When Nitish Kumar first came to power in Bihar in 2005, one of his constant refrains was that he believed in the politics of jamaat (masses) and not jaat (caste). But over the years, his affiliation to caste politics has increased.
Caste-based census is a national debate now with the BJP-led NDA and the Congress-led opposition representing the two different sets of opinion on the issue. There is no denying that the debate is going to get fiercer in the coming days but even as the issue is bandied about such a head count has already begun in Bihar.
Chief minister Nitish Kumar, who broke away from the BJP some time ago to form a new government with his new Mahagathbandhan (Grand Alliance) allies, has said that the census will help the state ascertain the socio-economic status of every group.
Incidentally when Nitish first came to power in 2005, one of his constant refrains was that he believed in the politics of jamaat (masses) and not jaat (caste) but over the years his affiliation to caste politics has increased because of obvious reasons. Nitish, like his old friend and present ally Lalu Prasad Yadav, has realized that importance of caste cannot be ignored in a state like Bihar. He had initially sought to supplement it with good governance ( sushasan) but its political returns have been dwindling. Therefore, his thrust on caste which is being seen as his attempt to revive the Mandal politics and slow down the BJP’s attempt to saffronize his party JD(U)’s vote bank.
In 2006, Nitish had brought in 20 per cent reservation for the Extremely Backward Caste (EBC) in panchayats and local bodies. In 2009, he divided Dalits by creating a separate ‘Mahadalit’ group consisting of 21 sub-castes of Dalits. After ending his party’s alliance with the BJP, he put caste survey on the forefront of his political agenda.
The Nitish Kumar-led Mahagathbandhan government’s caste census is seen by many as a move that may change the contours of politics, particularly in the Hindi heartland, in the run-up to the 2024 general elections. Involving door-to-door surveys it will cover 12.70 crore people divided among 204 castes across 38 districts of the state.
The exercise will be carried out in two phases – the first from January to April involving the counting of the households and the second from April to May 31 where information on the caste, skill, income and religion of the individuals will be collected. The exercise is estimated to cost Rs 500 crore.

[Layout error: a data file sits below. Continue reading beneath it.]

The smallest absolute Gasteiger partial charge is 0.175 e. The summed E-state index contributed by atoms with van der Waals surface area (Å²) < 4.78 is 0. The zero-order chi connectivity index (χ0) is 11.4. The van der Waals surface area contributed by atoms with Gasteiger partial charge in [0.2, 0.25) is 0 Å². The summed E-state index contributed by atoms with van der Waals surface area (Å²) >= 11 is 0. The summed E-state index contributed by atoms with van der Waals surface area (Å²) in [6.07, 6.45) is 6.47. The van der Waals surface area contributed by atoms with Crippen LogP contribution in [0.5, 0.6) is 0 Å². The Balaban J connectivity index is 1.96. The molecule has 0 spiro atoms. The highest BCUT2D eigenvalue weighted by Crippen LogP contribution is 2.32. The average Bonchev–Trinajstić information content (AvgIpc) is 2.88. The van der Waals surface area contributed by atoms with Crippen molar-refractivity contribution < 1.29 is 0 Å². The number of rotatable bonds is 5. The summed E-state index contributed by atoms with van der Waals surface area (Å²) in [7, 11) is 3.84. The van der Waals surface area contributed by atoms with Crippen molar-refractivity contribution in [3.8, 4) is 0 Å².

Sources said that the British administration, too, had carried out a caste census in 1931. On the basis of that head count the backward castes categorized as Other Backward Classes (OBCs) in the Mandal Commission report were estimated to constitute 52 percent of the population in north India. This became the basis of socialist politics in the Hindi heartland including the states of UP and Bihar for quite some time.
In the late 1980s Mandal commission report became a weapon to counter the Hindutva wave often referred to as Kamandal politics. The ‘Mandal versus Kamandal’ reached a flash point after the then BJP chief LK Advani embarked on his famous Rath Yatra in the wake of VP Singh government’s decision to implement the Mandal Commission report that gave 27 percent quota to the OBCs in government jobs.
The post-1990s saw the rise of parties backing the slogan of social justice and using it to oppose the saffronites. However, over the years these parties weakened as they suffered multiple splits in states like Bihar, UP and Haryana. The BJP, too, cleverly co-opted some of these castes to broaden its social base.
Prime Minister Narendra Modi, too, realized the importance of accommodating the OBCs in states such as UP where they have a sizeable population and which is the most populous state of the country. He not only created a new and large group of beneficiaries drawn from Dalits and OBCs but also drafted in tall OBC leaders like Keshav Prasad Maurya. However, the BJP did not have the same success with this strategy in Bihar where Nitish, himself an OBC (kurmi) leader, did not yield him any space.
Now, Nitish as one of the partners of Mahagathbandhan has embarked on the caste survey exercise to revive Mandal politics to counter BJP’s aggressive Hindutva plank. The aim of the Bihar chief minister, whose national ambitions are no more a secret, is to first unite the OBCs at the ground level and then unite the splinter groups of social justice at the national level. But will this actually upset the BJP’s applecart is a question only the future can answer.